With just over 10% of the vote counted the results of the Russian parliamentary elections seems to be broadly in line with the exit polls
After counting 10.02% of ballots, the Central Election Commission has said that United Russia party is winning 45.98% of the vote, Zhirinovsky’s LDPR is scoring 17.39%, and the Communist Party of the Russian Federation, or CPRF is third with 16.76%. A Just Russia is fourth, with 6.36% of votes, and Communists of Russia is fifth, with 2.84%.
The Communists are still confident of coming second, and it may be that as more votes roll in from European Russia their share of the vote will increase and will overtake that of the LPDR, which however does seem to be having a good night.
It should be said that the aggregate Communist vote may not actually be down on that of the previous election of 2011. It could be that some Communist voters have confused the Communists of Russia (currently on 2.84%) with what might be called the “official” Communist Party, which is the Communist Party of the Russian Federation (currently on 16.76%). The combined current vote of these two parties is 19.6%, which is actually slightly higher than the 19.19% the Communist Party of the Russian Federation achieved in the 2011 elections.
Next are the minor parties which are unlikely to win the 5% of the vote needed to gain admission to the Duma in the part of the Duma which is being decided on the basis of the proportional representation/party list system:
Russian Party of Pensioners for Justice (2.08% of votes), Rodina (Motherland, 1.44%), Yabloko (1.35%), Party of Growth (1.07%), the Green Party (0.79%), Patriots of Russia (0.73%), Khodorkovksy’s party Parnas (0.68%), and Civil Platform (0.28%). Civil Power is following in the rear with 0.14% of the vote.
In the single member constituencies, which are being allocated on a first part the post system, United Russia as predicted is heading for a landslide. As of the time of writing United Russia is leading in 136 constituencies, followed by A Just Russia with 6, the Communist Party of the Russian Federation and A Just Russia with 4 each, and by Khodorkovsky’s Parnas party, the liberal Civil Platform, and the nationalist Rodina party with 1 each.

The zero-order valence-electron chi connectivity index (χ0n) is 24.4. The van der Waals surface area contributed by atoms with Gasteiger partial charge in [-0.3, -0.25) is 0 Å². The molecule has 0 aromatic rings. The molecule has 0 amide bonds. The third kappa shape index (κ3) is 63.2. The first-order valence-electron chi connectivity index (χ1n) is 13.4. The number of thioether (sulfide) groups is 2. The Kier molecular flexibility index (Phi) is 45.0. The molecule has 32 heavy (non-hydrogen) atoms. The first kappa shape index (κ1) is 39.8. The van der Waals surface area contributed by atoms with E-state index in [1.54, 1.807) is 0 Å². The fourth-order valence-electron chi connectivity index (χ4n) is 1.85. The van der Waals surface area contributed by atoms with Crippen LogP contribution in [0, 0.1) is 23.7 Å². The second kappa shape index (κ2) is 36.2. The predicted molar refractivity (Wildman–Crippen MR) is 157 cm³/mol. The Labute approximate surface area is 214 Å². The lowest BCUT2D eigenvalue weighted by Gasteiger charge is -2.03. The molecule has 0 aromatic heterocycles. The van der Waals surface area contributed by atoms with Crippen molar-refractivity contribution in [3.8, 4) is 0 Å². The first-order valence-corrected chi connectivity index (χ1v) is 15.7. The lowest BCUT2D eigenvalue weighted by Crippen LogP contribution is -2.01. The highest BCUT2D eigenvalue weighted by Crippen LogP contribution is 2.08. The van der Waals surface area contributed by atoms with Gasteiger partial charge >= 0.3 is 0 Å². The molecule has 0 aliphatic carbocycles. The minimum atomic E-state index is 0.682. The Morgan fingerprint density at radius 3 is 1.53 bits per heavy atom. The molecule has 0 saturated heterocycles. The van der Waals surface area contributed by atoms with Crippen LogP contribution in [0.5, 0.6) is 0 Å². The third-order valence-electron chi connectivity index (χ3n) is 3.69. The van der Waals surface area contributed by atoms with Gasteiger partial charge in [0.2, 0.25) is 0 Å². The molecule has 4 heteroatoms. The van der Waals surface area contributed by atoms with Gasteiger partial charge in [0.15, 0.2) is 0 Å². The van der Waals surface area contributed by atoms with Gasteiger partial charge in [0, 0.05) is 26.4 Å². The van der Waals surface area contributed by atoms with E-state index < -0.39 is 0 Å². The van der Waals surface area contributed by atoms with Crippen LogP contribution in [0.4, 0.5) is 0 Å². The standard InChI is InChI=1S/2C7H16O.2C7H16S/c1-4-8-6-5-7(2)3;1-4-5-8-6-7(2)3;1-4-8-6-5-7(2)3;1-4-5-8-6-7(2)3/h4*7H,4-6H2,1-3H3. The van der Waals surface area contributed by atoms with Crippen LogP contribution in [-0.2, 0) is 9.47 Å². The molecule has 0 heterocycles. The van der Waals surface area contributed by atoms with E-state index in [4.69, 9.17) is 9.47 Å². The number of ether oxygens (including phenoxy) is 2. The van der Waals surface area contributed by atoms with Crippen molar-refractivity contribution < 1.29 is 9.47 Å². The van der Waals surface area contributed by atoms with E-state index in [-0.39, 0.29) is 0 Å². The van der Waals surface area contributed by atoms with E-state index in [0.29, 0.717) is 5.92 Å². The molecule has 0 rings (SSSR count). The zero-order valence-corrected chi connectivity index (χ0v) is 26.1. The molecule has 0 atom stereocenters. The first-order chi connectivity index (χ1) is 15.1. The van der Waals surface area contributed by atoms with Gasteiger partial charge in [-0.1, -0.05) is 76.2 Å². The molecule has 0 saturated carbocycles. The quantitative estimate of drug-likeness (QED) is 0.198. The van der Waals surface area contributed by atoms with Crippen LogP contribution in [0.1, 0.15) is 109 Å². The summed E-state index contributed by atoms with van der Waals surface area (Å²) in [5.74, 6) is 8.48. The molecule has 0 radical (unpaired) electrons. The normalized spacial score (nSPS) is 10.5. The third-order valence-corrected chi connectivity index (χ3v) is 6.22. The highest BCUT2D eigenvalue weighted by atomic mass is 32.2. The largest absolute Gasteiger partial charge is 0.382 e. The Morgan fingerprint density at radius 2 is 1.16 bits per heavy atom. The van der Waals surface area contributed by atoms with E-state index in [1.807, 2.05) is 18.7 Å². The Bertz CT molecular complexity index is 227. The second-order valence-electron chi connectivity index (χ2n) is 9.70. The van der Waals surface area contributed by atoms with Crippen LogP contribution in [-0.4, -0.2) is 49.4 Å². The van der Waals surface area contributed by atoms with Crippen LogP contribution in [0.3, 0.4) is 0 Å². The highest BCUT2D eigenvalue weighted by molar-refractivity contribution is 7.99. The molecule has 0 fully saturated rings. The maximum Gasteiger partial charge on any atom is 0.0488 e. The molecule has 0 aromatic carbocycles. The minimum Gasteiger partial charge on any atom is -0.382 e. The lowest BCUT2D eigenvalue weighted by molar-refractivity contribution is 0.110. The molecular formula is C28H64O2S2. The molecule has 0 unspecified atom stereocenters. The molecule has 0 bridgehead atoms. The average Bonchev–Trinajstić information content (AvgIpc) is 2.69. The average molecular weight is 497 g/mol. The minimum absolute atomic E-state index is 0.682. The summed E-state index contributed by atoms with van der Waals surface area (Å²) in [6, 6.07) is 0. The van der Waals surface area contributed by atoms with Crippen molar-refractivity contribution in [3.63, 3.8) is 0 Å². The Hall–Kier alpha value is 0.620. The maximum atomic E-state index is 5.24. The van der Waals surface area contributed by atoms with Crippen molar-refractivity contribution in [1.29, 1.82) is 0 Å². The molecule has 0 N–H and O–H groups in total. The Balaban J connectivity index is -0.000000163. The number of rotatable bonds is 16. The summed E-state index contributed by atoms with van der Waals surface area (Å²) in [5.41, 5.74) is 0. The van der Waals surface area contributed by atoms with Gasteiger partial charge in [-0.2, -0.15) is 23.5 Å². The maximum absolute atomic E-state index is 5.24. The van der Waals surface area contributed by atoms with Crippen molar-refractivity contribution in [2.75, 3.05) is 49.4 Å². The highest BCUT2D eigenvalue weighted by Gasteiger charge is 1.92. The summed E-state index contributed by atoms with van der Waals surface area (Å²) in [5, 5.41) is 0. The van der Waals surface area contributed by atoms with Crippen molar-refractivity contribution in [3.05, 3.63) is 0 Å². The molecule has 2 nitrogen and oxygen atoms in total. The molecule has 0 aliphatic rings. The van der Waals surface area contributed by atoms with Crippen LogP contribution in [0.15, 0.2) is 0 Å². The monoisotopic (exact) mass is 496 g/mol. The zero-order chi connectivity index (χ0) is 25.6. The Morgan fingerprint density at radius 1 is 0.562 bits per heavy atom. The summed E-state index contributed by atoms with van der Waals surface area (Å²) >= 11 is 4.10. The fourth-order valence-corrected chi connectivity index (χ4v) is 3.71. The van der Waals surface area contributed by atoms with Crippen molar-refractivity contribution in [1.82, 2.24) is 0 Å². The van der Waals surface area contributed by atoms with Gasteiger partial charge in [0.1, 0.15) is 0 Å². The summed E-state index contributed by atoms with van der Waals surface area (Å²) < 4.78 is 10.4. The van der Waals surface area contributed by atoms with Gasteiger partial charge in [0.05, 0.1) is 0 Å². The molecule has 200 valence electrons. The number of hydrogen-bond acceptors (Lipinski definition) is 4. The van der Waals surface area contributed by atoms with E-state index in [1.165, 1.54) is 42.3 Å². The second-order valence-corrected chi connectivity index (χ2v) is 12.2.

The aggregate vote throughout Russia of the various liberal parties (Yabloko, Parnas, Civil Platform and Civil Power) seems to be around 4% – roughly in line with what they achieved in the 2011 parliamentary elections. The fact that Parnas and Civil Platform may be winning in one single member constituency each is almost certainly a consequence of the very low turnout in Moscow (around 32%), where liberal votes are heavily concentrated and where, because of the higher motivation of liberal voters, liberal parties might be expected to benefit from a lower turnout.
In my opinion the Russian authorities would actually welcome the odd victory by liberal candidates in single member constituencies in Moscow. The protests which followed the 2011 parliamentary elections were overwhelmingly focused on Moscow, and reflected the anger of liberal voters in that city that despite accounting for around 9% of the city’s electorate they failed to gain any representation in the Duma.
The amendment to the election rules to allow single member constituencies was in my opinion partly intended to accommodate this feeling so as to take the sting out of any anger in Moscow after the election, dampening the prospect of protests there.